7. Perks of the Job
What’s a good career choice for a lazy person? Become a computer programmer. A programmer who does their job well writes as few lines of code as efficiently as possible and the pay is good which, in turn, encourages laziness. Plus, you get to work with other lazy…err… smart, technically oriented people.
6. China or Bust
Teaching English in China is another good career choice for the lazy mind. Teaching roles are lucrative and in demand, and usually only require that the teacher was born in an English-speaking country. A computer game designer once mentioned that one out of every three English teachers he met in Beijing considered themselves to be very smart, but also very lazy.
5. Able to Cut Through the Crap!
Lazy people have a knack for seeing the bare bones of a task. Other factors like stress and self-doubt don’t phase them as much because they are able to discern what concerns them and what doesn’t. Everything else is a waste of time.
4. Slower Than Snails and Molasses?
The three-toed sloth is the slowest moving mammal in the world, averaging a “lightning quick” speed of 0.15 miles per hour.
3. The Name That Says it All
Why do sloths have a lazy reputation (their name is sloth after all)? The cute and slow-moving mammals have a very low metabolism because they subsist on a very low-energy diet consisting of just leaves. Their slow deliberate movements also help them stay alive by avoiding hawks and cats who hunt at night.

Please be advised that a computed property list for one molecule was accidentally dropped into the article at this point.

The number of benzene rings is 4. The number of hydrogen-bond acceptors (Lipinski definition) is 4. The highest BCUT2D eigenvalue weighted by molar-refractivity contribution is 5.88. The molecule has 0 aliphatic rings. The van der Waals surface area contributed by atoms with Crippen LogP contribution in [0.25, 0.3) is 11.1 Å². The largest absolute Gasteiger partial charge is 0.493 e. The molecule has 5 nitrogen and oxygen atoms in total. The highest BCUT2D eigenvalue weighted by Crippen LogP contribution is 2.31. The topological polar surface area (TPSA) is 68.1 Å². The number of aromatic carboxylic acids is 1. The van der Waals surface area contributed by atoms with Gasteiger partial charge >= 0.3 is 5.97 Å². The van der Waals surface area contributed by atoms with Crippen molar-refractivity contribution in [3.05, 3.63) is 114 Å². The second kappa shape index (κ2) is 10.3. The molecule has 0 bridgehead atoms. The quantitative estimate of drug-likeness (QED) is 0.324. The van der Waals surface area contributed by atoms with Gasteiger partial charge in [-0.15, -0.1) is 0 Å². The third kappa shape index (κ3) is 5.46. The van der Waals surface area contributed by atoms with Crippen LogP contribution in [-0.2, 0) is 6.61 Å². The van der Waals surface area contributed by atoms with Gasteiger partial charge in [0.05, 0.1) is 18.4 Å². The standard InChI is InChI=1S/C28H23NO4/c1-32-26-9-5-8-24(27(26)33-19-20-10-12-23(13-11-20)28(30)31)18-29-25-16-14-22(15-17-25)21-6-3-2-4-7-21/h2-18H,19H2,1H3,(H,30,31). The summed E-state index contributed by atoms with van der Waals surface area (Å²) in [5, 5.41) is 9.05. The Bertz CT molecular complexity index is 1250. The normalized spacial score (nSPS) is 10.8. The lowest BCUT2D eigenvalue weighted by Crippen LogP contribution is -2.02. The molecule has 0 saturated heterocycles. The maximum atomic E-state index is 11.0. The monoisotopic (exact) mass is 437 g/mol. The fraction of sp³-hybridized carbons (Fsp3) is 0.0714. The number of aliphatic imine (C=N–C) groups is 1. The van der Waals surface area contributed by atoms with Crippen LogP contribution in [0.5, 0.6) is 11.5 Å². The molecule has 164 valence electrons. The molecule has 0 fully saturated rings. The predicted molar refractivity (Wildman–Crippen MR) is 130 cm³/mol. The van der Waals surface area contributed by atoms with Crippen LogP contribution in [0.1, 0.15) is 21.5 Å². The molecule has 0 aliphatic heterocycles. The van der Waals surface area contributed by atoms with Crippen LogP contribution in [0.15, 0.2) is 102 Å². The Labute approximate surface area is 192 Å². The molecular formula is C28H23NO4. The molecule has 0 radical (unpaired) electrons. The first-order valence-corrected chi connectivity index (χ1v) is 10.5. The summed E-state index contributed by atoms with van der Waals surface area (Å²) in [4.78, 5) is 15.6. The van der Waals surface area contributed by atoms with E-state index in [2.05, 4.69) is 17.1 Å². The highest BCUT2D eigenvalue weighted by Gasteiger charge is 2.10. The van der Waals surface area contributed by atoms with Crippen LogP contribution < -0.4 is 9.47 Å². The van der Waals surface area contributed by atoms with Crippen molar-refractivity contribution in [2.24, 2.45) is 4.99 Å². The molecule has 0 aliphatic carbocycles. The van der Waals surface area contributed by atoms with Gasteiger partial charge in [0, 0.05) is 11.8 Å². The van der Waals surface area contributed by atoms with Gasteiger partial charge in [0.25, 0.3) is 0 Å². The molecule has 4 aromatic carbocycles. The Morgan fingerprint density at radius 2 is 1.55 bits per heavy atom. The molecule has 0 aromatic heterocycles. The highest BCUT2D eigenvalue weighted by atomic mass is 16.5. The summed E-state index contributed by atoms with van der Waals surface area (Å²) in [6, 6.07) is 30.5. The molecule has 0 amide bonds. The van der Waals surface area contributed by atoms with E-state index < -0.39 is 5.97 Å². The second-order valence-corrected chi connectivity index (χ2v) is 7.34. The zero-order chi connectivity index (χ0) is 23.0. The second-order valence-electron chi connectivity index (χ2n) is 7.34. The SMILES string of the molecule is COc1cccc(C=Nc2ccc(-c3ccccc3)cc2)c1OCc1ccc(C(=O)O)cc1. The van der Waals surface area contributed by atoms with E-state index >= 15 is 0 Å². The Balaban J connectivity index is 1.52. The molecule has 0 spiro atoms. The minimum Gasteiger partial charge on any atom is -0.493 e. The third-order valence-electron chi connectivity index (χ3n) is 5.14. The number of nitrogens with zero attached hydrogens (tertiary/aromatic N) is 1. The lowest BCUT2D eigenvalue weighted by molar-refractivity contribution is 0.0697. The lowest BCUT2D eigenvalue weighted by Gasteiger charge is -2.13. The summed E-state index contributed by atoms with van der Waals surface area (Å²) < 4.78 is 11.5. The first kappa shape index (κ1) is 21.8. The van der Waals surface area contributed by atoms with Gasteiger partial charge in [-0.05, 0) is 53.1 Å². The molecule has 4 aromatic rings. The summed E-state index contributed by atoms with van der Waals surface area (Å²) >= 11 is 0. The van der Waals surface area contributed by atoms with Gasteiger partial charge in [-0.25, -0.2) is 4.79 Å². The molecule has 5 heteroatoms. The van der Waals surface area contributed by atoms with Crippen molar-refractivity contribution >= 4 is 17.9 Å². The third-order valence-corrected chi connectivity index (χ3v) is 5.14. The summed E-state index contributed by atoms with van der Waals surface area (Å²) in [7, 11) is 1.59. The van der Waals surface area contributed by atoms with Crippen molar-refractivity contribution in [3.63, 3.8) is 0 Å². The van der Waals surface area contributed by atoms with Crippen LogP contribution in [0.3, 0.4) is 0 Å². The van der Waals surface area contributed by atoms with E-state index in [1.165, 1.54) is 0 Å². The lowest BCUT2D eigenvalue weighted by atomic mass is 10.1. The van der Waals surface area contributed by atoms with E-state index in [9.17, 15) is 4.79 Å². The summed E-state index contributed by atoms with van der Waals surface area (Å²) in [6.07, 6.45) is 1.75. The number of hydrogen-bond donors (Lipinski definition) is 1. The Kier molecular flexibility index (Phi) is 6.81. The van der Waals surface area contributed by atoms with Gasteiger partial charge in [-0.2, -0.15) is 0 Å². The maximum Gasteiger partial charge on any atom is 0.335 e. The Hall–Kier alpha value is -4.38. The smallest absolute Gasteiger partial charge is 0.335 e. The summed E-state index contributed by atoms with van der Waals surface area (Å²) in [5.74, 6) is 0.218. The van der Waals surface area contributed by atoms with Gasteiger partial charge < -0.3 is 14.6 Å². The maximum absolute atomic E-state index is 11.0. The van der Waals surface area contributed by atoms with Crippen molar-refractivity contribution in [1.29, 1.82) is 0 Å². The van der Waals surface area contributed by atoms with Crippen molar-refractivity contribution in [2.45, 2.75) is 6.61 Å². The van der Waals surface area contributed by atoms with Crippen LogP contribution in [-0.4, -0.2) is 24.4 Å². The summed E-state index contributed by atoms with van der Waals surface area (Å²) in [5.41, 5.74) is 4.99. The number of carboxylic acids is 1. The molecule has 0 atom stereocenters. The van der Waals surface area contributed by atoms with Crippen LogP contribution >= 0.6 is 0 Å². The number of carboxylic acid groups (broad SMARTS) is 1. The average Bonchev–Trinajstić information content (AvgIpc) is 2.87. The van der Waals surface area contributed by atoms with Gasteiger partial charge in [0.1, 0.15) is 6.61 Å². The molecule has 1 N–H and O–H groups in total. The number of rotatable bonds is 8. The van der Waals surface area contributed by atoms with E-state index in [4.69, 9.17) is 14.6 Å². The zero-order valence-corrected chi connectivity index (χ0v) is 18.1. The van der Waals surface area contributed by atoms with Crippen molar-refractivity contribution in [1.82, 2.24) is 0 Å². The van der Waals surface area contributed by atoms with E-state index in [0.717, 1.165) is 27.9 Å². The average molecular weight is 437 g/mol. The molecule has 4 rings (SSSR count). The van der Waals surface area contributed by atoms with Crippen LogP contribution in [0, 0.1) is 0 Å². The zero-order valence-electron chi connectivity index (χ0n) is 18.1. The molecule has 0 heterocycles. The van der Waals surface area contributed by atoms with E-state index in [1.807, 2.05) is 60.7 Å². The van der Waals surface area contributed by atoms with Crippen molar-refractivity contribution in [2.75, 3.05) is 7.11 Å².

2. Lazy by Nature
A Sloth’s claws allow them to spend most of their life hanging upside down in the trees with next to no effort—female sloths even give birth while upside down! But out of the trees and on the ground, sloths are pretty much useless (although they’re surprisingly good swimmers).
1. Answer the Call of the Ocean
Disgustingly, 1 in 5 Americans have confessed to being so lazy that they don’t bother getting out of the public swimming pool to pee.
More from Factinate
Want to tell us to write facts on a topic? We’re always looking for your input! Please reach out to us to let us know what you’re interested in reading. Your suggestions can be as general or specific as you like, from “Life” to “Compact Cars and Trucks” to “A Subspecies of Capybara Called Hydrochoerus Isthmius.” We’ll get our writers on it because we want to create articles on the topics you’re interested in. Please submit feedback to firstname.lastname@example.org. Thanks for your time!
Want to get paid to write articles for us? We also have a Loyal Contributor Program, where our beloved users can create content for Factinate in a Word Document format. If we publish your articles on www.factinate.com, we will happily pay you for your time and effort. Our Loyal Contributor program is a vehicle for infusing our readers’ passion into our content. Please reach out to us for more details, style guidelines, and compensation information at email@example.com. Thanks for your interest!
Do you question the accuracy of a fact you just read? At Factinate, we’re dedicated to getting things right. Our credibility is the turbo-charged engine of our success. We want our readers to trust us. Our editors are instructed to fact check thoroughly, including finding at least three references for each fact. However, despite our best efforts, we sometimes miss the mark. When we do, we depend on our loyal, helpful readers to point out how we can do better. Please let us know if a fact we’ve published is inaccurate (or even if you just suspect it’s inaccurate) by reaching out to us at firstname.lastname@example.org. Thanks for your help!
The Factinate team